Gnome Sweet Gnome
If you’ve been out to see the New Urban Courtyard model homes in Skyline Park, you probably noticed the beautiful touches like the community firepit and turquoise table. These were all the work of our amazing storytelling treasure hunter Ana Stapleton. As a frequent Easton Park collaborator, Ana often helps us bring our models to life and show prospective buyers how they can make their homes truly their own. We sat down with her on Zoom recently to get the scoop on the new models, learn what’s up with those cute plastic gnomes, and find out where she gets all her amazing décor!
EP: So, tell us how it all started. Where does a project like this begin?
Ana: These Urban Courtyard Homes are built so that four homes wrap around a common exterior area. And I was brought in to help with the visual storytelling in the model homes: we wanted each home to reflect the different personalities of the families that we were imagining live there, and also show fun ways the families could all be in community together. It was also important to create a sense of belonging in each home, so that the family could have privacy but also share in a collective experience.
EP: Tell about finding all the furniture and accessories.
Ana: My first step was to look at the mood board from the interiors to get a sense for what the families might be drawn to. We used visual cues from the interiors; for example, in one home, the little boy’s room had trains, so the rainboots I chose for an outside porch have trains, too. I look everywhere – online, in person, at thrift stores! And for all the things we purchased and made, we put up signs with QR codes with links to the Brookfield Residential Pinterest board, so people can get inspired in the models and then go buy the same or similar items or get the directions to make the DIY stuff. We want all of this to be really attainable!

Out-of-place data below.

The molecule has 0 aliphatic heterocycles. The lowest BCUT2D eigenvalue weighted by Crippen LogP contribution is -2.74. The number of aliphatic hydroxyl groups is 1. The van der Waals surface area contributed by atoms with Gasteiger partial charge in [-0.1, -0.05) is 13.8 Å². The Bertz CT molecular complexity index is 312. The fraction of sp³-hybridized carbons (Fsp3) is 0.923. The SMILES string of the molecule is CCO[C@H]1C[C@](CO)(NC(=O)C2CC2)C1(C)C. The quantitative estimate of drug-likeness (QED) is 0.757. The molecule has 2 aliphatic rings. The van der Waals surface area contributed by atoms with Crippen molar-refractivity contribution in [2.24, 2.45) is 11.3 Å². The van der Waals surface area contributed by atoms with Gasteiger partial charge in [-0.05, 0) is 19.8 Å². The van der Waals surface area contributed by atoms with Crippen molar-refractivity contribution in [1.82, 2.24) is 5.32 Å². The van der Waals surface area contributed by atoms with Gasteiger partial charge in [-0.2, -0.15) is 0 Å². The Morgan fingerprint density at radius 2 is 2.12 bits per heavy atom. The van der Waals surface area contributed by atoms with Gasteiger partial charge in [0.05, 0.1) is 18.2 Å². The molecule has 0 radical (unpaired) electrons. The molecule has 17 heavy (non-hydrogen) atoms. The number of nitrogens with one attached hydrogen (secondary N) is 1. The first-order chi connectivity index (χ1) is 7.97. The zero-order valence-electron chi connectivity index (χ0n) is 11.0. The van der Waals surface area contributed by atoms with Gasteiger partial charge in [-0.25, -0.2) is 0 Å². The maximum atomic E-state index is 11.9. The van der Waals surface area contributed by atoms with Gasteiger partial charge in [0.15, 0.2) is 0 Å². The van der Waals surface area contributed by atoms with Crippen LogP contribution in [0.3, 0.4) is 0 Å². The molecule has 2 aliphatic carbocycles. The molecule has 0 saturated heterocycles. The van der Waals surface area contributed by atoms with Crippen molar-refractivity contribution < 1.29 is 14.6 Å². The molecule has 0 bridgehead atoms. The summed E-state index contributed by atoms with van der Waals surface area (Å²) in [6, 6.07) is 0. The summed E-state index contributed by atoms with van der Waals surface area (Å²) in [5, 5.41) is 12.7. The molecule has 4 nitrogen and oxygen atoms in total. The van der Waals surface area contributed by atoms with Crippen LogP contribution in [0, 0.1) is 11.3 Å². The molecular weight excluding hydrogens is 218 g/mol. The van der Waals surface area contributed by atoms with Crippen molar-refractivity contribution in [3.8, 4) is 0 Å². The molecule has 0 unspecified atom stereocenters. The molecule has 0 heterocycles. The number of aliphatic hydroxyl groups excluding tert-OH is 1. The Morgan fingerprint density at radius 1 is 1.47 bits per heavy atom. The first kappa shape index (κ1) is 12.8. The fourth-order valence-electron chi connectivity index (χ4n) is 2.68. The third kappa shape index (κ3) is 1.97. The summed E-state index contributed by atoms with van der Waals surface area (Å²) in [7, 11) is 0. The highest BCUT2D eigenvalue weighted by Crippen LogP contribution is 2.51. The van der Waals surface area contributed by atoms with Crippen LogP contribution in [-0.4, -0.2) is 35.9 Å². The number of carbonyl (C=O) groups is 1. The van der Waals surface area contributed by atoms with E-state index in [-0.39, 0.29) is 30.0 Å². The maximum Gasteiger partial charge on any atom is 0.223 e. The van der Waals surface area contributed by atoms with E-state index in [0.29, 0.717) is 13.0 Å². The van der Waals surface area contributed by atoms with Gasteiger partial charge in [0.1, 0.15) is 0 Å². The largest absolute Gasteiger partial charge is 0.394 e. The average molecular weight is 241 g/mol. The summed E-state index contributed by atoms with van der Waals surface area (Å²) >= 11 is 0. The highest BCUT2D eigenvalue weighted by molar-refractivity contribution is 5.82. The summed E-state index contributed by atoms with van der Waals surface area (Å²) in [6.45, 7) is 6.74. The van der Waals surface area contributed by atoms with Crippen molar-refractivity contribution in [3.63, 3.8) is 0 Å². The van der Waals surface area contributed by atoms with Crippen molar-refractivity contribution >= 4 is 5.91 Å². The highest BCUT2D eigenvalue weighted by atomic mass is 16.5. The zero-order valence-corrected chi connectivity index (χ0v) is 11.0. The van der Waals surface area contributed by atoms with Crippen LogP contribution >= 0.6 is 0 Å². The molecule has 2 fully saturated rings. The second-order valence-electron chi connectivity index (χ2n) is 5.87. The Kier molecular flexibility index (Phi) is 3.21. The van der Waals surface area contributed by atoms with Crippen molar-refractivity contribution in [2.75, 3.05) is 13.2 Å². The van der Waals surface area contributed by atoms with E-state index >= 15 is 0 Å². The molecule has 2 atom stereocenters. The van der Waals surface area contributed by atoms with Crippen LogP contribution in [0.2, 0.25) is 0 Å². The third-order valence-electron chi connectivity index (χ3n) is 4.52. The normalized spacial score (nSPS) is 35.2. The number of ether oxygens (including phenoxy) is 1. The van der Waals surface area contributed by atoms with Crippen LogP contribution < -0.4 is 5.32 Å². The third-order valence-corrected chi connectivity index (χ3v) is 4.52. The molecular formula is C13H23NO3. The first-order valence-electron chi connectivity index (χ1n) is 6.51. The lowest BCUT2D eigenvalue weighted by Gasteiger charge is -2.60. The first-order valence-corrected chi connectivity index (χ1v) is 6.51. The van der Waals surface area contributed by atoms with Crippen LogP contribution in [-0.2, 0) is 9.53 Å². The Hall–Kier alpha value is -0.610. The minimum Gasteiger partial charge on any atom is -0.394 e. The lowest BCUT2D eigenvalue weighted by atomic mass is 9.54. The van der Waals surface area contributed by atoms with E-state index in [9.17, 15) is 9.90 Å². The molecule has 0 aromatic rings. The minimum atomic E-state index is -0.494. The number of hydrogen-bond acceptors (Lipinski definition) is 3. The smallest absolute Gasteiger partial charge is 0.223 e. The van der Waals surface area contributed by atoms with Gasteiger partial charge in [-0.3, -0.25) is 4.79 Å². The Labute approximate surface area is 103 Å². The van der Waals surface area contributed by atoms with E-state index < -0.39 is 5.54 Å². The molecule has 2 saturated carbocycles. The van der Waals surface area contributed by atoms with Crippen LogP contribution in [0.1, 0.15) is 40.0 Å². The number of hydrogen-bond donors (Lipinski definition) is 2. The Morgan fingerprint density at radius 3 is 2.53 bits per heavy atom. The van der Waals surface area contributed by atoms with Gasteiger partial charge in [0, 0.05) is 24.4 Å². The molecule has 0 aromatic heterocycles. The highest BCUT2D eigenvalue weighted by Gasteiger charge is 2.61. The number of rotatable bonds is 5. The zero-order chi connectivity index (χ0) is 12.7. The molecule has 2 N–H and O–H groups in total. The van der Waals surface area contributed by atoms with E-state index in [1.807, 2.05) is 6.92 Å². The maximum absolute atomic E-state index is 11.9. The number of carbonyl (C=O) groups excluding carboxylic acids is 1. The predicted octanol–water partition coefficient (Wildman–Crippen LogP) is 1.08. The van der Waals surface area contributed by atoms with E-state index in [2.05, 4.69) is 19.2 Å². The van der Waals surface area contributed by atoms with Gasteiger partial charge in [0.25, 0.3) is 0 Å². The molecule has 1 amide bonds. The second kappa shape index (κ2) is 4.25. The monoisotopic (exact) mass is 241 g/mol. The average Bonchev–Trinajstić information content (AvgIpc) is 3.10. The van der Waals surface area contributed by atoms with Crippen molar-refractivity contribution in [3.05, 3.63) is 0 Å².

EP: That’s so cool! Who were the families?
Ana: The design team had created some really fun personalities for us to work with. In our first home, the Dickinson, we have a chef, Jamie, and his wife Amanda and their young daughter Avery. So for that home, we thought about all the things a chef might have on his porch and backyard. Maybe he would be the leader of the cooking effort for his neighbors—he would have the grill on his back patio, plus a toy grill for Avery to play on. He also has this really cool butcher paper roll where he can write out the menu for the neighbors, or Avery can draw.
For the front porch, this is the first exterior people see when they come around the corner from the parking area into the model park, so we wanted to make a big first impression. We picked a really dramatic porch swing and few elements that would make sense for their family, like a tricycle at the front door for Avery and cute signs.
EP: I love that porch swing! It’s so good. Tell us about another family.
Ana: So, right next door to the Dickinson is the Allen. For this home, our family was Mike and Patricia, who have a young son, Sebastian. And we imagined that Avery and Sebastian would need some places to play, so we put a small table on the porch so they could draw or eat snacks. But for this home, we got really excited about the backyard—we made a DIY chalkboard that mounts on the side of the house, as well as a cute seesaw that anyone can make for less than $30.
EP: That’s amazing!
Ana: Thanks! And I think that’s one thing that is worth mentioning—none of this outdoor decor has to be expensive.
EP: I love that. What other things did you make for the project?